New Zealand Overview
Geography and demography
|Area:||268,021 km2 (Denmark 43,000 km2)|
|Population:||4,817 million (2017)|
|Language:||English (96.1%), Maori (3.7%), NZ Sign Language (0.5%)|
|Population:||74 pct. European origin, 14.9 per cent. Māori, 11.8 pct. Asian origin, 7.4 per cent. from the Pacific area, and 1.2 per cent. Middle Eastern / Latin American / African Origins (2013)|
|Religion:||Approx. 48.9 pct. Christianity, 41.9 pct. without religion, 2.1 per cent. Hinduism, 1.5 pct. Buddhism, 1.2 pct. Islam, 0.5 pct. Sikhism (2013).|
Polynesians were the first to discover New Zealand in the period 950-1130. In the 18th and 19th centuries, European seafarers also discovered New Zealand, and the first Europeans settled in New Zealand in the 19th century. The Maori, however, are perceived as the indigenous people of New Zealand, but only about 14 per cent. of New Zealand’s population is today of Maori descent. On February 6, 1840, the Maori and English signed the Treaty of Waitangi. The treaty included that New Zealand was subject to the rule of the British Queen, while the Maori retained the right to control land in New Zealand.
New Zealanders are known for their kindness. During working hours they are formal in their attire and indictment, but in their free time they are a very relaxed people. There is also great respect for Maori culture, despite being a minority in New Zealand. Rugby is considered New Zealand’s national sport, while cricket, tennis and golf are also popular sports.
Government & Parliament
New Zealand is a constitutional monarchy and is subordinate to the English Queen Elizabeth II, who is represented in New Zealand by Governor-General Patricia Lee Reddy (inaugurated September 28, 2016). The New Zealand Parliament has one chamber, the House of Representatives, with 120 members.
In the last parliamentary elections on 23 September 2017, Jacinda Ardern was elected Prime Minister for the first time. The government, which was constituted on 26 October 2017, consists of the Labor Party (46 seats) and New Zealand First (9 seats) with the Green Party (8 seats) as the support party. In opposition are the National Party (56 seats) and ACT New Zealand (1 seat). The government and the supporting parties thus have a majority of 63 of the 120 seats in parliament.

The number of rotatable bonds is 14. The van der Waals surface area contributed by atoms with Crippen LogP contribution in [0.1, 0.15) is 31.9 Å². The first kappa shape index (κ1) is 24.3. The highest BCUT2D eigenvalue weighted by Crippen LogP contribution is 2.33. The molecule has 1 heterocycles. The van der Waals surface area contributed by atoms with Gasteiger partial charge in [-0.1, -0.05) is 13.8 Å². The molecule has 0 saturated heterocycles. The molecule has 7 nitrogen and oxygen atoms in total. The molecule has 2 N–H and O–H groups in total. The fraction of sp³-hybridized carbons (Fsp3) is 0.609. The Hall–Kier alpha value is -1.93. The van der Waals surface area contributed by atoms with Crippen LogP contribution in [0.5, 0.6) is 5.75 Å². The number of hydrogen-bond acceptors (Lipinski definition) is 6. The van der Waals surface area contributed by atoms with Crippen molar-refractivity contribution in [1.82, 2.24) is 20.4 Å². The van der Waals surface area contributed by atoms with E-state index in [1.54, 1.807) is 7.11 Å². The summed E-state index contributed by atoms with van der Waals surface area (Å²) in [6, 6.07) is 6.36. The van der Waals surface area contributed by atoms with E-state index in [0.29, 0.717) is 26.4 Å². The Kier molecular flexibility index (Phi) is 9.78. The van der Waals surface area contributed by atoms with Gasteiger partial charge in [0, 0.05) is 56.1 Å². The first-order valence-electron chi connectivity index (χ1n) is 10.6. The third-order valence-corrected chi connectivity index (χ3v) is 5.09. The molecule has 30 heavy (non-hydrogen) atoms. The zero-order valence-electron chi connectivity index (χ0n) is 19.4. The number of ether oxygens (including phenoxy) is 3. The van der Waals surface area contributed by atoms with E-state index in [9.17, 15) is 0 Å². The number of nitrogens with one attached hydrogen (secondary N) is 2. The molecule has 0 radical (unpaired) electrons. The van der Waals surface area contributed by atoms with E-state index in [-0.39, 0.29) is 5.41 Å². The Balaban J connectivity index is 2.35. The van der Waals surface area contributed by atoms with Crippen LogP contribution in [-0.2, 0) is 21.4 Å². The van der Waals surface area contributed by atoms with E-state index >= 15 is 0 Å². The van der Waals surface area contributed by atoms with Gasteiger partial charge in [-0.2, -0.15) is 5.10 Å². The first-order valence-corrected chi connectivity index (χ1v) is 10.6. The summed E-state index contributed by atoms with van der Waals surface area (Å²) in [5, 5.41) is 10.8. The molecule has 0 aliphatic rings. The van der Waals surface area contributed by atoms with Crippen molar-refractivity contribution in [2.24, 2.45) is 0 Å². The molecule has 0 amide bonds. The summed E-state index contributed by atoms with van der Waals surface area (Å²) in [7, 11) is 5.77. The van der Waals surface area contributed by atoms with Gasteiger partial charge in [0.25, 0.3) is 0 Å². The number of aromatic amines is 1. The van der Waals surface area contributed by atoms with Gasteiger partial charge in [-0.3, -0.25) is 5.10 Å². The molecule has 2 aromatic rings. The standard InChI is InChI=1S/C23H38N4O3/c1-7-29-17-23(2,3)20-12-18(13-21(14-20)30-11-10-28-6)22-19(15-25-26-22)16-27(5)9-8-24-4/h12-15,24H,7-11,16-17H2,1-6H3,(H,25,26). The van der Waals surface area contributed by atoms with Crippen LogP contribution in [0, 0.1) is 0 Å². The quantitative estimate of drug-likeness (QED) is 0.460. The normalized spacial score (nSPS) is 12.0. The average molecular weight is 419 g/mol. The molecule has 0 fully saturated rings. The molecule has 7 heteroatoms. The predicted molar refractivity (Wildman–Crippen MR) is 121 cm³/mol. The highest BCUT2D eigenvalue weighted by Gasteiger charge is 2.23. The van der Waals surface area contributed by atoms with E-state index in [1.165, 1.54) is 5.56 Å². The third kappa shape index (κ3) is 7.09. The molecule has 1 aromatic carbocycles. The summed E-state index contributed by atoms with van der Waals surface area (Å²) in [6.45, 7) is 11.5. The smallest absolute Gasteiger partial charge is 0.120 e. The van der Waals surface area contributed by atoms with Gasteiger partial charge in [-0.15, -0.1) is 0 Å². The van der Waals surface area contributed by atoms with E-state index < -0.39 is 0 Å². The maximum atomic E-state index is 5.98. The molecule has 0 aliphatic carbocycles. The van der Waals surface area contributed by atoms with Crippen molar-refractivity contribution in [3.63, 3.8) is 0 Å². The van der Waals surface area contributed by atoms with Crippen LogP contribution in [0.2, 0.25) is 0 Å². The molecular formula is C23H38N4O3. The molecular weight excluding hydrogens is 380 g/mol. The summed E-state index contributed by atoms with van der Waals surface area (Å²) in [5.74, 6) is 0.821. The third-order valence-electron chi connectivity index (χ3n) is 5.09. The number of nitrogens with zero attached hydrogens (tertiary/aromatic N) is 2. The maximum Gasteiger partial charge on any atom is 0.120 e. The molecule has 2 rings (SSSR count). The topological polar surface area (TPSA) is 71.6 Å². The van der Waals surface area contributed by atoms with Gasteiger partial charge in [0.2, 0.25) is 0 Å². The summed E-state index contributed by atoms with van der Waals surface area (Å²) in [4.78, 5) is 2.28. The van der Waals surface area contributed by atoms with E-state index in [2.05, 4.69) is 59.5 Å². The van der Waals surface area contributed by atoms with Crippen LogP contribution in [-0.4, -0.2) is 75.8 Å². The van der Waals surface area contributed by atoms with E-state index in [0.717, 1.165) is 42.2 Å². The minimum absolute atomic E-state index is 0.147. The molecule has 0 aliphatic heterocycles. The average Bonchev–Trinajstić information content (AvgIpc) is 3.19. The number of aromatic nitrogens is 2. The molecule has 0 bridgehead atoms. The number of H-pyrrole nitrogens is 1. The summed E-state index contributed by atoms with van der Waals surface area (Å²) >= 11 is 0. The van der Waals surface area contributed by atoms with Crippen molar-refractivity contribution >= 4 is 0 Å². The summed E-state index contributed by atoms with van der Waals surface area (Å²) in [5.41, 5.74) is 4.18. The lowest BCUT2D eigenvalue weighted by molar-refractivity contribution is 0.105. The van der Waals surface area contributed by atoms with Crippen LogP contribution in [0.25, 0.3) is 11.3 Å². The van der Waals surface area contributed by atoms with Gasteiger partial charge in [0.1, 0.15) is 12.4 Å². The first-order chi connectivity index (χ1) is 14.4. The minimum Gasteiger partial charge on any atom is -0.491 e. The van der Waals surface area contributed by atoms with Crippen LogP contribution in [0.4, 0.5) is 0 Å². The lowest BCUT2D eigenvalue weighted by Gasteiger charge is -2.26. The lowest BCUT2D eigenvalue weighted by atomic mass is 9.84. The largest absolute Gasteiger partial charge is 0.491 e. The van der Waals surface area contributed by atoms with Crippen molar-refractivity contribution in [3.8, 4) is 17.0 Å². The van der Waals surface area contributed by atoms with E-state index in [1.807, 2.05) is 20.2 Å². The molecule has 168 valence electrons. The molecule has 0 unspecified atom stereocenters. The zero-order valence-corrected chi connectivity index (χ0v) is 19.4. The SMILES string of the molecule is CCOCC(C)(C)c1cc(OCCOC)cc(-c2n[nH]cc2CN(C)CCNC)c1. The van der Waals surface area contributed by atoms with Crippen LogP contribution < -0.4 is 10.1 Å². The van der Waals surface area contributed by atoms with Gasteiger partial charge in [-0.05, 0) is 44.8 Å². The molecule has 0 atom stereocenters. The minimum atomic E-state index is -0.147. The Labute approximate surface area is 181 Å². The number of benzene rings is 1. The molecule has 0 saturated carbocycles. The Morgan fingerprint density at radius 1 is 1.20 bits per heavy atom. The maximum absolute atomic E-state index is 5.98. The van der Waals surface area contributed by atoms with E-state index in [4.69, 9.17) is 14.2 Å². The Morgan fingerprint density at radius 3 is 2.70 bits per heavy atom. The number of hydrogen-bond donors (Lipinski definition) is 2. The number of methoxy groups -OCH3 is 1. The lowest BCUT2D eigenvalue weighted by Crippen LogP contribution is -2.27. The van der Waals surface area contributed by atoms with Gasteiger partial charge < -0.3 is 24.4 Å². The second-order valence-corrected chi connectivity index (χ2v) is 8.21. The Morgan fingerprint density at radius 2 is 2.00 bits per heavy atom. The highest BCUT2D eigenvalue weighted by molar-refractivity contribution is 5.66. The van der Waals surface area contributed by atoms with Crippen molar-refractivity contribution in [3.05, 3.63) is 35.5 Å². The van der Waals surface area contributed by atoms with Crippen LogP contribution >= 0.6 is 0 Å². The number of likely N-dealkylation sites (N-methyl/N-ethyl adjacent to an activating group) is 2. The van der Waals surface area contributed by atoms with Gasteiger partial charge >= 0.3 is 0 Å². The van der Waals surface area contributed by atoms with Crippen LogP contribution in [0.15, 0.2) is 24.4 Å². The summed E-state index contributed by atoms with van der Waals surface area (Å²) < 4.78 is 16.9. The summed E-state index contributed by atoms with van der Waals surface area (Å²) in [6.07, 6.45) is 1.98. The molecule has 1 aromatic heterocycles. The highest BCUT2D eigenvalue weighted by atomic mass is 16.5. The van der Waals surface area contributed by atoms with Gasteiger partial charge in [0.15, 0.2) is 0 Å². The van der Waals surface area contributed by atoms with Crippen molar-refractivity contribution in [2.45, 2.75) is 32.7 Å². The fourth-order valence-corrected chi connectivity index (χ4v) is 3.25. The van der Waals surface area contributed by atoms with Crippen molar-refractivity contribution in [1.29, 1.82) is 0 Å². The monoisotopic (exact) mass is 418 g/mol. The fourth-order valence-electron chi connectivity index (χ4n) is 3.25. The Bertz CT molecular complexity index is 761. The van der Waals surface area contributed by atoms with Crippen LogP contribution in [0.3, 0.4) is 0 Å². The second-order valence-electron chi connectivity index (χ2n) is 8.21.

Figures from the World Bank show that in 2016 New Zealand had a total GDP growth of 3.05 per cent. Australia, New Zealand’s largest trading partner, saw similar GDP growth of 2.77%. in 2016. In comparison, Denmark experienced a total GDP growth of 1.96 per cent in 2016. New figures from New Zealand show a growth of 0.6 per cent. in the third quarter of 2017. For the year 2018, the International Monetary Fund (IMF) expects GDP growth of 3%. According to the World Bank, unemployment in New Zealand has also risen from 5.1 per cent. in 2016 to 5.2 per cent. in 2017.
The absolute largest trading partner for New Zealand is Australia. Other major trading partners include China, Japan, the United States, the European Union and the ASEAN countries. New Zealand’s imports from Southeast Asia have increased significantly in recent years, particularly from China, Singapore and South Korea. Exports of dairy products and meat play a prominent role in the economy. Exports of goods from the manufacturing sector and forestry also play an important role, while wool production is not as significant as before.
A powerful earthquake on 22 February 2011 hit Christchurch on the south island of New Zealand. 185 people died, which is the second largest number of deaths in a natural disaster in New Zealand’s history. A similar earthquake had struck the same region on September 4, 2010. The economic consequences of the devastation associated with the earthquakes are in the billions, and the reconstruction work has created significant pressure on public finances but has also created a boom in the construction sector.
New Zealand’s relationship with Australia is central for both economic and security policy reasons. The two countries together form a free trade area and work closely together in the field of defense. Both countries have i.a. sent troops to East Timor, Iraq and Afghanistan.
New Zealand was a non-permanent member of the UN Security Council for the period 2015-16.
New Zealand is actively working for increased free trade, especially under the auspices of the WTO, and is also actively participating in APEC (Asian-Pacific Economic Cooperation). New Zealand was the first country to conclude a bilateral free trade agreement with China in 2008, and has a total of 10 existing free trade agreements with 14 countries. In addition, New Zealand has concluded negotiations on a further four agreements, which have not yet entered into force. At the same time, negotiations on a free trade agreement with, among others, the EU continue.